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The results of this study have shown that the MPST is a valid test for measuring anaerobic performance in children with CP. Because it has also proven to be reliable7 and sensitive to change,13 this test can be used as an evaluation tool for anaerobic fitness in exercise interventions focusing on children and adolescents with CP who are able to walk or run independently.

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1. Verschuren O, Ketelaar M, Gorter JW, Helders PJ, Takken T. Relation between physical fitness and gross motor capacity in children and adolescents with cerebral palsy. Dev Med Child Neurol. 2009;51(11):866–871.

2. Berg-Emons van den RJ, van Baak MA, de Barbanson DC, Speth L, Saris WH. Reliability of tests to determine peak aerobic power, anaerobic power and isokinetic muscle strength in children with cerebral palsy. Dev Med Child Neurol. 1996;38:1117–1125.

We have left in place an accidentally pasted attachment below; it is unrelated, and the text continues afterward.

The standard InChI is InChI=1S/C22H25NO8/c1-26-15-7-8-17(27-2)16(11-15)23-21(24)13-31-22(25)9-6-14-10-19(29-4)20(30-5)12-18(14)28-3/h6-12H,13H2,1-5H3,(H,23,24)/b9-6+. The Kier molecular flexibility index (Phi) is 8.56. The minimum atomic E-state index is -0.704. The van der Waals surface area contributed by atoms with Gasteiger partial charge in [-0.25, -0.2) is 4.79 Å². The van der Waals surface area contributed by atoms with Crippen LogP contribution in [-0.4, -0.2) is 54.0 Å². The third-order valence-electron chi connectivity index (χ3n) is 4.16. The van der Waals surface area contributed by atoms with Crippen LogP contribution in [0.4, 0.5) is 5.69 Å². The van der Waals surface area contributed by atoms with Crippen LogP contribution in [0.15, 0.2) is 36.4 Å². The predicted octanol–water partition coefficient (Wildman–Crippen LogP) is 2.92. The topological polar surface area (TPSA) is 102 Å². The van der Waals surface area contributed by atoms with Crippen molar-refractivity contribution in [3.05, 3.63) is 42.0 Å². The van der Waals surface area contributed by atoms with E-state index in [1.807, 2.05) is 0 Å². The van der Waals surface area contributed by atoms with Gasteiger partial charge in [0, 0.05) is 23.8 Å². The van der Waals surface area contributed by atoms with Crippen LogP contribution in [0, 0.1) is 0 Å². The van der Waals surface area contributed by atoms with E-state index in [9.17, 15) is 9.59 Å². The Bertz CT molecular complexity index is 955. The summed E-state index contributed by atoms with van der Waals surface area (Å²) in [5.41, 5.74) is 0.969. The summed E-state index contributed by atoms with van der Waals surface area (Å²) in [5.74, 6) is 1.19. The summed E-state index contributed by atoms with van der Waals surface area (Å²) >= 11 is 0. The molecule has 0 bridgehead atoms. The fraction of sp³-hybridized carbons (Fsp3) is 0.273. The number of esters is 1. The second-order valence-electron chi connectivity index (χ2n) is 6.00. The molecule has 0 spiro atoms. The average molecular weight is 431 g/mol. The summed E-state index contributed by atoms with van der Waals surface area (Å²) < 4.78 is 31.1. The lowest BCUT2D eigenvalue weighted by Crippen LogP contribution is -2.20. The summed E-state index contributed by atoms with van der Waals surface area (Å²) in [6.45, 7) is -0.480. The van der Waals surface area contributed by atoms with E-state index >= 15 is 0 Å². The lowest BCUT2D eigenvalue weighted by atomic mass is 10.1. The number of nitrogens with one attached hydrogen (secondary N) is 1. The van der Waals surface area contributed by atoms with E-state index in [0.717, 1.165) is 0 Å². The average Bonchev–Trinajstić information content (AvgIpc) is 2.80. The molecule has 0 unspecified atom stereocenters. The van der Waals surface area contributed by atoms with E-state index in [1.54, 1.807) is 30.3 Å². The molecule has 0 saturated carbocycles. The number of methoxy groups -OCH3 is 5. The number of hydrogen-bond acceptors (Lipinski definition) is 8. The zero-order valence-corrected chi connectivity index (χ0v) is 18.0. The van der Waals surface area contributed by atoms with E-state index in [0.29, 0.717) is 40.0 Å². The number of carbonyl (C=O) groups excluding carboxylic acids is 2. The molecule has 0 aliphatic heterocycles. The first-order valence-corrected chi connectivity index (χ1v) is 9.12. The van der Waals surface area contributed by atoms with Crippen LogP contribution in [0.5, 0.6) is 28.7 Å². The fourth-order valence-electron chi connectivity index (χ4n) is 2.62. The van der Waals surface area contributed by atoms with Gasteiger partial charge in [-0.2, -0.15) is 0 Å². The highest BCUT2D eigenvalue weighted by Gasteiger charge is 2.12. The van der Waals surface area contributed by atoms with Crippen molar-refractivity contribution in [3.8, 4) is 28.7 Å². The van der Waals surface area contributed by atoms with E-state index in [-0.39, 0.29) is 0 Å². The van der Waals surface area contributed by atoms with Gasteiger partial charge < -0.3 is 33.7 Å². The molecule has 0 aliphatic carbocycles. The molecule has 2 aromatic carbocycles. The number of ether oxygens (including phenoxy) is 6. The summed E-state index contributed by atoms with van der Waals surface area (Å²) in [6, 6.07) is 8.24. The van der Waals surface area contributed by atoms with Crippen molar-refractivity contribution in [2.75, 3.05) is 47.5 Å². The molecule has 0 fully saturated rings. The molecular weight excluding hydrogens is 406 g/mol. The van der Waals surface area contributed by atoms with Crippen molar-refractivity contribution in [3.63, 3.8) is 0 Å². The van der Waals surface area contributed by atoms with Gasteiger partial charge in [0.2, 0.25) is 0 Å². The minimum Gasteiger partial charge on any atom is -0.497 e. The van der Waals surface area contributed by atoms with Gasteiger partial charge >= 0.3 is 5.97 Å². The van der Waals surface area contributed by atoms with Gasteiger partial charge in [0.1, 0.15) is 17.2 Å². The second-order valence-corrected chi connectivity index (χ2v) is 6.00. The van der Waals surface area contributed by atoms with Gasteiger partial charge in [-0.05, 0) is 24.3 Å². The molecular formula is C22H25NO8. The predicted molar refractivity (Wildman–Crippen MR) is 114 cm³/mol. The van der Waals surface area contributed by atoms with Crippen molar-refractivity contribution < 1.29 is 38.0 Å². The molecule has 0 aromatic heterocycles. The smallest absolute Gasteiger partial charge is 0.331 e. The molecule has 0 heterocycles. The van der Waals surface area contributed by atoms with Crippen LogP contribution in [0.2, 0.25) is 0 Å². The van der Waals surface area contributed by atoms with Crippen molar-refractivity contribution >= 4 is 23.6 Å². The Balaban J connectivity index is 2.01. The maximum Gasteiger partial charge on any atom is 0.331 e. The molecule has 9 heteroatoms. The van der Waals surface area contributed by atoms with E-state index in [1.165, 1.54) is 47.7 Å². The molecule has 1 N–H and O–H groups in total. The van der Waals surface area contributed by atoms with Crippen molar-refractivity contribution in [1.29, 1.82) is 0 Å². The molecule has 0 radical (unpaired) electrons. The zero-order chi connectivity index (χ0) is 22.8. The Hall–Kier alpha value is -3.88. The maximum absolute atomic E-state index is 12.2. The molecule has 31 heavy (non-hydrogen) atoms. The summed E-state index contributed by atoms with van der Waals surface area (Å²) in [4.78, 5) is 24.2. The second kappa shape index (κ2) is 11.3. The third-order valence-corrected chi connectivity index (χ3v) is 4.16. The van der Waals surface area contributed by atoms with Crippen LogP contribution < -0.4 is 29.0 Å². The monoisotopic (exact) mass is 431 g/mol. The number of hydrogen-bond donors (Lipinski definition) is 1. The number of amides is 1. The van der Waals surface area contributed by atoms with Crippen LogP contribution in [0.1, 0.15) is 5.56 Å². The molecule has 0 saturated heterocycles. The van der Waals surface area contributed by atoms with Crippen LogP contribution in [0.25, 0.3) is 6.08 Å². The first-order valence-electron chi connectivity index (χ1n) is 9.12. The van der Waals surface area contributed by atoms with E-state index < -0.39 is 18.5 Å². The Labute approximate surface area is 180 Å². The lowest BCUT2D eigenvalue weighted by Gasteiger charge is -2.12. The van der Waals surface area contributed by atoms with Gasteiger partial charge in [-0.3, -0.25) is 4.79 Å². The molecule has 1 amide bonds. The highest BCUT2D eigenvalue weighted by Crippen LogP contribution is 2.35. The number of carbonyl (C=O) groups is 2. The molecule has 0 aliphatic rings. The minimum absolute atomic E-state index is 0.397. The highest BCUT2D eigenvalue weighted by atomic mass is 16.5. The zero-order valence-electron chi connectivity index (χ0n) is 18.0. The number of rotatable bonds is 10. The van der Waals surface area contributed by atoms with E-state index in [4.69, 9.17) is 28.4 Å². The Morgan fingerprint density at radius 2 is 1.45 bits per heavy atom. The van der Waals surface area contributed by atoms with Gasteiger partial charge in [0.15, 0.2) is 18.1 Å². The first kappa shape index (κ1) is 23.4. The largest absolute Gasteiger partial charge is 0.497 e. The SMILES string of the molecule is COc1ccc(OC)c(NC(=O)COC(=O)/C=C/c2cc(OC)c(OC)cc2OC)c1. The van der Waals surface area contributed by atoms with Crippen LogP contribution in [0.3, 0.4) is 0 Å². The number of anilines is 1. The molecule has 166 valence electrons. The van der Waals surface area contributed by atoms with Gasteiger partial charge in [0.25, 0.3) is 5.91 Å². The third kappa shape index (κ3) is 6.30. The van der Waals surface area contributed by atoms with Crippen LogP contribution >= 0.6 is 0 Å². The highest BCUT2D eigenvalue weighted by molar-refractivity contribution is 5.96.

3. Bar-Or O. The Wingate Anaerobic Test: an update on methodology, reliability and validity. Sports Med. 1987;4:381–394.

4. Tirosh E, Bar-Or O, Rosenbaum P. New muscle power test in neuromuscular disease. Am J Dis Child. 1990;144:1083–1087.

5. Nummela A, Alberts M, Rijntjes RP, Luhtanen P, Rusko H. Reliability and validity of the maximal anaerobic running test. Int J Sports Med. 1996;17(Suppl 2):S97–S102.

6. Zemkova E, Hamar D. “All-out” tethered running as an alternative to Wingate anaerobic test. Kinesiology. 2004;36:165–172.

7. Verschuren O, Takken T, Ketelaar M, Gorter JW, Helders PJ. Reliability for running tests for measuring agility and anaerobic muscle power in children and adolescents with cerebral palsy. Pediatr Phys Ther. 2007;19(2):108–115.